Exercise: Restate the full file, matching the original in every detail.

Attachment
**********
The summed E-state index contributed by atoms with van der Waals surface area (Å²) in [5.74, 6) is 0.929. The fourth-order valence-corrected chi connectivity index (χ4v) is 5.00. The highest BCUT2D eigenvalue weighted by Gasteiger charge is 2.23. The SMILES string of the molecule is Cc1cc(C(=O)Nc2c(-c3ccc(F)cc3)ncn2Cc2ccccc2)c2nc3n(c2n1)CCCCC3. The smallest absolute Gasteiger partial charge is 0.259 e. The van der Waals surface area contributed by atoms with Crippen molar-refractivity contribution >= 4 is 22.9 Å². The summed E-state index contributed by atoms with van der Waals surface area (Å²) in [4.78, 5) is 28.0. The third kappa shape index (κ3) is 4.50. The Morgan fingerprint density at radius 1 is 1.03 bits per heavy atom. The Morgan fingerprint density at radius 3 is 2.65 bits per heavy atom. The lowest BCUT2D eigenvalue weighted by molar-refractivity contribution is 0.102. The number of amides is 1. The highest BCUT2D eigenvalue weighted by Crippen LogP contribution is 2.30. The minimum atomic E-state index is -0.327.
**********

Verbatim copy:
The summed E-state index contributed by atoms with van der Waals surface area (Å²) in [5.74, 6) is 0.929. The fourth-order valence-corrected chi connectivity index (χ4v) is 5.00. The highest BCUT2D eigenvalue weighted by Gasteiger charge is 2.23. The SMILES string of the molecule is Cc1cc(C(=O)Nc2c(-c3ccc(F)cc3)ncn2Cc2ccccc2)c2nc3n(c2n1)CCCCC3. The smallest absolute Gasteiger partial charge is 0.259 e. The van der Waals surface area contributed by atoms with Crippen molar-refractivity contribution >= 4 is 22.9 Å². The summed E-state index contributed by atoms with van der Waals surface area (Å²) in [4.78, 5) is 28.0. The third kappa shape index (κ3) is 4.50. The Morgan fingerprint density at radius 1 is 1.03 bits per heavy atom. The Morgan fingerprint density at radius 3 is 2.65 bits per heavy atom. The lowest BCUT2D eigenvalue weighted by molar-refractivity contribution is 0.102. The number of amides is 1. The highest BCUT2D eigenvalue weighted by Crippen LogP contribution is 2.30. The minimum atomic E-state index is -0.327.